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Into the Wilderness
by Sara Donati
ISBN 0553107364 / 9780553107364 / 0-553-10736-4
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In this ambitious and vibrant sequel to The Last of the Mohicans, Elizabeth Middleton, a well-educated spinster of 29, journeys from her home in England to her father's lands in upstate New York in 1792. Her widowed father has promised Elizabeth that she can become the schoolteacher for the local children, but on her arrival at Paradise, her father's property, she learns that he has brought her to America under false pretenses. It is his intention to find her a husband, preferably the well-respected physician, Richard Todd.
Though Elizabeth has no intention to marry, she is immediately drawn, not to Richard, but to backwoodsman Nathaniel Bonner, son of Dan'l "Hawkeye" Bonner, hero of the James Fenimore Cooper classic. Nathaniel's connection to the Mohican (Mahican) people is a strong one; he considers Hawkeye's adoptive father, Chingachgook, his grandfather, and his own wife was a Mahican woman who died in childbirth several years earlier.
Elizabeth learns from her father that her inheritance is a part of his lands, a mountain known as Hidden Wolf, to be granted to her when she marries. She soon finds herself caught between Nathaniel and the Mahicans, who want to buy back the mountain from her father as part of their hunting grounds, and Richard, who wants the land for himself and sees Elizabeth as the route to it. Her father, fearful that the sale of Hidden Wolf to the Mahicans will bring more Indians back to Paradise, favors Richard.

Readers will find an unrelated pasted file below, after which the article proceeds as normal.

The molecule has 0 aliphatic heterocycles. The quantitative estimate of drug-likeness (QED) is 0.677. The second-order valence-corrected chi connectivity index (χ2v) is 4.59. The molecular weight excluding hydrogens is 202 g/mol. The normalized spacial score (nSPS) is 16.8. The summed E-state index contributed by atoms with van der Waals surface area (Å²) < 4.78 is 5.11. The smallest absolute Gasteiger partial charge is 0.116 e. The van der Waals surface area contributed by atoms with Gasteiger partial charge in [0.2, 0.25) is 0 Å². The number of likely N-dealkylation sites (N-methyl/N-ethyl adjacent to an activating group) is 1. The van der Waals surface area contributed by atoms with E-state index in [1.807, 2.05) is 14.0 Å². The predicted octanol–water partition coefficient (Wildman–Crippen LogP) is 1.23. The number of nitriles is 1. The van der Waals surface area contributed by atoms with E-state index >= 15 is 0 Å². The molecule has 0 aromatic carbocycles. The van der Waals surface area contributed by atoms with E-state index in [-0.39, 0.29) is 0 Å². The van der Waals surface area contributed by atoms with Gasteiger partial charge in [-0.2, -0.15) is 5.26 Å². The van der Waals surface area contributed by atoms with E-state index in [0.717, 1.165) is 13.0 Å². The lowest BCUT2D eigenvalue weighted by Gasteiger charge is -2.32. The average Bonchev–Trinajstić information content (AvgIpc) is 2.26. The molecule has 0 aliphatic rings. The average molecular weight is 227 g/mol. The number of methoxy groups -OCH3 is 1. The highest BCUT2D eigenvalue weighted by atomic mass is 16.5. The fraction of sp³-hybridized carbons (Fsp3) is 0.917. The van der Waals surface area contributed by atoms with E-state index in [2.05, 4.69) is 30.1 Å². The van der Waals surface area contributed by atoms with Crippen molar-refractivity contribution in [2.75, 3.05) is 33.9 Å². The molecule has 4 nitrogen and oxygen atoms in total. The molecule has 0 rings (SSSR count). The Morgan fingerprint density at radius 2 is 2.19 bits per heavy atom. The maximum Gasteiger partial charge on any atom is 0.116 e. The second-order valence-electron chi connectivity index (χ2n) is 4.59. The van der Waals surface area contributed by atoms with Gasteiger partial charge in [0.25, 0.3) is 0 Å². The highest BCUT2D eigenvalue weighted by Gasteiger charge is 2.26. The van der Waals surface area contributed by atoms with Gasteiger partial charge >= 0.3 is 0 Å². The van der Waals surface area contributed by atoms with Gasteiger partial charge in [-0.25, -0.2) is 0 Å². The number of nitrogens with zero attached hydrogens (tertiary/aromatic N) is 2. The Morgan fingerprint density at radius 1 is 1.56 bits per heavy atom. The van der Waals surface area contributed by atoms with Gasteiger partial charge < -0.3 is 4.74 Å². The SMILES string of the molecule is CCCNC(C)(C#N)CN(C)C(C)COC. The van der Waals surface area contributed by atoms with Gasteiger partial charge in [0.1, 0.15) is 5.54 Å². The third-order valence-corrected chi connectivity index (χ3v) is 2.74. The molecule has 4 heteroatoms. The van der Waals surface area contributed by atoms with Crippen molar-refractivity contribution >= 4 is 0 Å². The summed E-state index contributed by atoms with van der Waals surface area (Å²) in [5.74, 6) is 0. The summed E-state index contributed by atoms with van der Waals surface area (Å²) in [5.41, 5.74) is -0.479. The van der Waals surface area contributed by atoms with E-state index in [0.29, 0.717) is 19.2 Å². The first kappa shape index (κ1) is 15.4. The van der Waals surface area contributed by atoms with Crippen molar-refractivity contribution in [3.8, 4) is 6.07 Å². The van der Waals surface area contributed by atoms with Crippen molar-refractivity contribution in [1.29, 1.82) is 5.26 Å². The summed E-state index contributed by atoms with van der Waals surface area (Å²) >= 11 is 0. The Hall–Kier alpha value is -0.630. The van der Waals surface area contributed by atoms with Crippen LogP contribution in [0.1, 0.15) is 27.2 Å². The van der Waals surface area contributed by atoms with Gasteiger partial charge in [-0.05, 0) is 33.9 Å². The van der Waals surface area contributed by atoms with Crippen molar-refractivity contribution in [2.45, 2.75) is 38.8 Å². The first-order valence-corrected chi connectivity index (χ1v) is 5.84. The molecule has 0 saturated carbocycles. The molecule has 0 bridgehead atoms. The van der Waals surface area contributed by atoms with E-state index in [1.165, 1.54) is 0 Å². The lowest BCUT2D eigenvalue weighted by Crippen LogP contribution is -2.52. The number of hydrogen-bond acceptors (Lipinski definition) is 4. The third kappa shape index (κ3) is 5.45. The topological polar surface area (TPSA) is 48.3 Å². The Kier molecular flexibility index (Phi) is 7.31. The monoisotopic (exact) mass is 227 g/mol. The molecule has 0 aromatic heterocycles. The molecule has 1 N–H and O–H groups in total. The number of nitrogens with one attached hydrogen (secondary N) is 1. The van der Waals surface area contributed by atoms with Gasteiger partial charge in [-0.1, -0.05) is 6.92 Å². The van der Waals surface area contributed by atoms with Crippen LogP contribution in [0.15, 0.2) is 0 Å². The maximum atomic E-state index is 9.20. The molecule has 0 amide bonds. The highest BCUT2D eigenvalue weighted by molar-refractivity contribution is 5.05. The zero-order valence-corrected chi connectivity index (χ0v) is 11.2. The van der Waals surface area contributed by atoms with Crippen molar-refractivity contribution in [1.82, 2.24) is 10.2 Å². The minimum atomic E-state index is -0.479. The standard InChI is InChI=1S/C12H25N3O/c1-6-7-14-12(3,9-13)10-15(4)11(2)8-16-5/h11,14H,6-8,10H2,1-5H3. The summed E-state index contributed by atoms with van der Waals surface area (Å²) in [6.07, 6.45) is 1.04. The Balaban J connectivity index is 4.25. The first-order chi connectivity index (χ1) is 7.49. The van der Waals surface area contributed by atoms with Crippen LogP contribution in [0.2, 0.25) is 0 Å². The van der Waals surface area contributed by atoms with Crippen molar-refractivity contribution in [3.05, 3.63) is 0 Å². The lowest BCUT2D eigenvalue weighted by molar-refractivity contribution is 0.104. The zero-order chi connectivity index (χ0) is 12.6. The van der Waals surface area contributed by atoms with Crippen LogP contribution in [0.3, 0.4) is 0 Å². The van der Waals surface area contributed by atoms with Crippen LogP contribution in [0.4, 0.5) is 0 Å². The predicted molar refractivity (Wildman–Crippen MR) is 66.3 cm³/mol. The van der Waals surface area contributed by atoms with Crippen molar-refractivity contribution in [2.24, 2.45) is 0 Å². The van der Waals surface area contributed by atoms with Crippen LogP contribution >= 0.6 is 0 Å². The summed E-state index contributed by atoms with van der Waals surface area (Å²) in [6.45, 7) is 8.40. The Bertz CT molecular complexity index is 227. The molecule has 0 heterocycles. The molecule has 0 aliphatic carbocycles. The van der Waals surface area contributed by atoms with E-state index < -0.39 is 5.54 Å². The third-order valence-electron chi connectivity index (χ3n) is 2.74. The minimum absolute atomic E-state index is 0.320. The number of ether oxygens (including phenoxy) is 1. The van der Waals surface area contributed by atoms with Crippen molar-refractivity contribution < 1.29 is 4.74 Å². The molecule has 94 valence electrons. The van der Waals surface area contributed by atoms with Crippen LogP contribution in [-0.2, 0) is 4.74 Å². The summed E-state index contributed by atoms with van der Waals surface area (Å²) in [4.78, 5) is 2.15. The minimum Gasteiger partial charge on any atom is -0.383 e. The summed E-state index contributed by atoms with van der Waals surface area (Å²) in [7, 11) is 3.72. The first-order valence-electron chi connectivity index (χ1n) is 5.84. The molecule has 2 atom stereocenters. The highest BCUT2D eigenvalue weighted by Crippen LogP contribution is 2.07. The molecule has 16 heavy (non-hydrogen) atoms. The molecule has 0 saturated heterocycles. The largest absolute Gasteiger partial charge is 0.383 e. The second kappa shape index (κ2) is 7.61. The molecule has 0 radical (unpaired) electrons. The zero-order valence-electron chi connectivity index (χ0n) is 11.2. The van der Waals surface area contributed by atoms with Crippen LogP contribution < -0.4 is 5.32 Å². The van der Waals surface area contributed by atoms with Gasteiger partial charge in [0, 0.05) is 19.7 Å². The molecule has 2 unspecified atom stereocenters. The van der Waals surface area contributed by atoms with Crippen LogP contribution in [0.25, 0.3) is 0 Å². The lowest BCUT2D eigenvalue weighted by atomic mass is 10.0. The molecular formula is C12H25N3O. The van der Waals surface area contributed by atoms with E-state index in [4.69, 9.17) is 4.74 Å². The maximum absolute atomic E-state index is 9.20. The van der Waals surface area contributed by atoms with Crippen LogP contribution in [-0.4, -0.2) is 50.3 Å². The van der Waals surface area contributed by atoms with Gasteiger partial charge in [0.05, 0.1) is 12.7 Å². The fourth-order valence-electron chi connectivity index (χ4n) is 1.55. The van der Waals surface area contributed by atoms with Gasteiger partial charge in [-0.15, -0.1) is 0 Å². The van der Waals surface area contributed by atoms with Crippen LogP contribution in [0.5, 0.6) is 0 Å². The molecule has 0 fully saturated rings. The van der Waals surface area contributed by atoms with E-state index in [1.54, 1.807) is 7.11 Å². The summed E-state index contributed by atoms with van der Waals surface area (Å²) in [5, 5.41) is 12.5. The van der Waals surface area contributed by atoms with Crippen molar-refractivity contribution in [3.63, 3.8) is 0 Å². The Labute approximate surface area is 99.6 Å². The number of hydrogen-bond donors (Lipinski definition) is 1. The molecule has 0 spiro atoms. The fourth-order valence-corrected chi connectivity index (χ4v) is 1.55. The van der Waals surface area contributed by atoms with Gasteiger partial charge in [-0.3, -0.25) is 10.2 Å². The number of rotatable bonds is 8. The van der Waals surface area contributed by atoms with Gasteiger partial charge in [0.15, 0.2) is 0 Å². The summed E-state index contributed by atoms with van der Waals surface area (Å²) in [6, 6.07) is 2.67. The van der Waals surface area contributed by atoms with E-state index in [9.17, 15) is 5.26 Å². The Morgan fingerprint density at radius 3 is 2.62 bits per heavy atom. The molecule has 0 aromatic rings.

Knowing Richard's main interest in her is her land, Elizabeth resists his attentions as she gets to know Nathaniel and his people. The backwoodsmen and their Indian friends accept her and respect her opinions, and she soon finds herself siding with their claim to Hidden Wolf. Meanwhile, the attraction between her and Nathaniel grows into a love that only adds to the conflict between the whites and the Indians.
Into the Wilderness is an intelligent and beautifully written historical novel that draws the reader into another world. Elizabeth and Nathaniel are well-rounded and intelligent characters, and the secondary characters are also strong, three-dimensional, and often entertainingly quirky. Although the book is long--nearly 700 words--tight pacing makes it an entertaining read. Fans of Diana Gabaldon will want to watch for a cameo appearance by one of the characters of Gabaldon's stunning Outlander series. --Lisa Wanttaja [via]